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NUJ Secretary Jeremy Dear writes to Home secretary about surveillance

NUJ Secretary Jeremy Dear writes to Home secretary about surveillance - The Home Office have told the NUJ that surveillance of photographers and reporters is a matter to be dealt with by the police.

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Home Secretary Jacqui Smith
Home Secretary Jacqui Smith.

Jeremy Dear, General Secretary of the National Union of Journalists (NUJ), has written to Home Secretary Jacqui Smith recently over concerns about photographs and reporters being filmed at public protests.

The letters were regarding concerns over the filming of photographers and reporters by the Forward Intelligence Team during demonstrations such as the anti-Bush protests in London on 15th June and were sent due to a lack of response from the Metropolitan Police.

Investigations by the NUJ discovered that details and filmed footage of reporters were being held on a database along with photographic reference numbers. General Secretary Jeremy Dear then wrote a letter to the Metropolitan Police asking why the information was being held and what it was being used for, and when he received no response, contacted Home Secretary Jacqui Smith.

He was told by Smith that he should discuss the matter with the Commissioner of the Metropolitan Police Sir Ian Blair who he had already written to twice and received no reply.

Ironic to recent situations of photographers clashing with the police, her response to the matter also stated that "the Government greatly values the importance of the freedom of the press, and such there is no legal restriction of photography in public places.”

She also said that it is down to the police to decide “how the rights to freedom of the press, freedom of expression and the need for public protection should be balanced,” and said that FIT officers had been given “no specific guidelines” to follow.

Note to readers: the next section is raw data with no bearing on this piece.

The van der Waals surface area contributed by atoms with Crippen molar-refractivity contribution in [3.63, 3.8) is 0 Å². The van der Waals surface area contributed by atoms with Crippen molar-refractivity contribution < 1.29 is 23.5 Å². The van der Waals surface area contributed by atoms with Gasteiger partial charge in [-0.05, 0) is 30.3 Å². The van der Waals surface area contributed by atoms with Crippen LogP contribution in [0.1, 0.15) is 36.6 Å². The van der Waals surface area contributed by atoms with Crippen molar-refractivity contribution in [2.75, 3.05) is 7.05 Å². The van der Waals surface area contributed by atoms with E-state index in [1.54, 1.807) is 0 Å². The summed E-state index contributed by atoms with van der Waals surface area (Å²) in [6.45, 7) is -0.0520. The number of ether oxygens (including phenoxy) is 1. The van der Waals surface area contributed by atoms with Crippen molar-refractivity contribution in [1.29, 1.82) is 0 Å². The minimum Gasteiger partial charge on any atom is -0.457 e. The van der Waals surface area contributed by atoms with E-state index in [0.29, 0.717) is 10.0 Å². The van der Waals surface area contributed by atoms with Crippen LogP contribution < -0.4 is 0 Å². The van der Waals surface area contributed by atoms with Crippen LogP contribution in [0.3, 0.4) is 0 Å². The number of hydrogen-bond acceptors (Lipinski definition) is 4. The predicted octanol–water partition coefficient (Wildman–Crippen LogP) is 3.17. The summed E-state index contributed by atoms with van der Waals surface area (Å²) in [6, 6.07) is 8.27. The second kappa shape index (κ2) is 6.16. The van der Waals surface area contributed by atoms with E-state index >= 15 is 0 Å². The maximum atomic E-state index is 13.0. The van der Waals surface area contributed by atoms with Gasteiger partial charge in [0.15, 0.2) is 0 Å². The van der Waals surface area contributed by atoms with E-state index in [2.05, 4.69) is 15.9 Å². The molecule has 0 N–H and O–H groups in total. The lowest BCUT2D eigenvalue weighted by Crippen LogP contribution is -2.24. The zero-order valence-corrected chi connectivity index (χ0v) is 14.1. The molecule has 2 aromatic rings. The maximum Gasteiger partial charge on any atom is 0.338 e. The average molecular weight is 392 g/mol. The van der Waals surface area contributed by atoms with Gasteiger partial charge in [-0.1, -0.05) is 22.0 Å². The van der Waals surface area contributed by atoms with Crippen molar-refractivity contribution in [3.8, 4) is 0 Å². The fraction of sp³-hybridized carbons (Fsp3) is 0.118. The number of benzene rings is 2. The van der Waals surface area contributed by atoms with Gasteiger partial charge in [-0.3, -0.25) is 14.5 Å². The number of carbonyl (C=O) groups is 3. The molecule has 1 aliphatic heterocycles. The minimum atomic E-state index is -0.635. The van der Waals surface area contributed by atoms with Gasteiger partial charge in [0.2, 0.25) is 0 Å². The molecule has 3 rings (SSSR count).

“Despite repeated requests there has been no legitimate reason given why police photographers should be photographically cataloguing journalists going about their lawful business,” said Dear.

He is now waiting for the outcome of a meeting with Tony McNulty, the Minister of State for Policing, planned for next week before deciding whether to go back to the Commissioner about the issues.

 

The NUJ are passionate campaigners for media freedom, the rights of journalists, workers' rights and for social justice at home and internationally. More information can be found at their website here.

 

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Comments


7 Jul 2008 9:08AM
What right have the authorities got to do this if it's not against the law for togs to go about their everyday business lawfully?

I think i'd make it difficult for the authorities to do their job filming and wear a comedy mask, simple solution but it might stop togs and journo's getting hassled as they would'nt be able to identify anyone.

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Britman e2
8 1.7k England
23 Jul 2008 10:24PM
Because for a Police state to work the press can not be free.

And wearing as mask = terrorist = prison with no rights.

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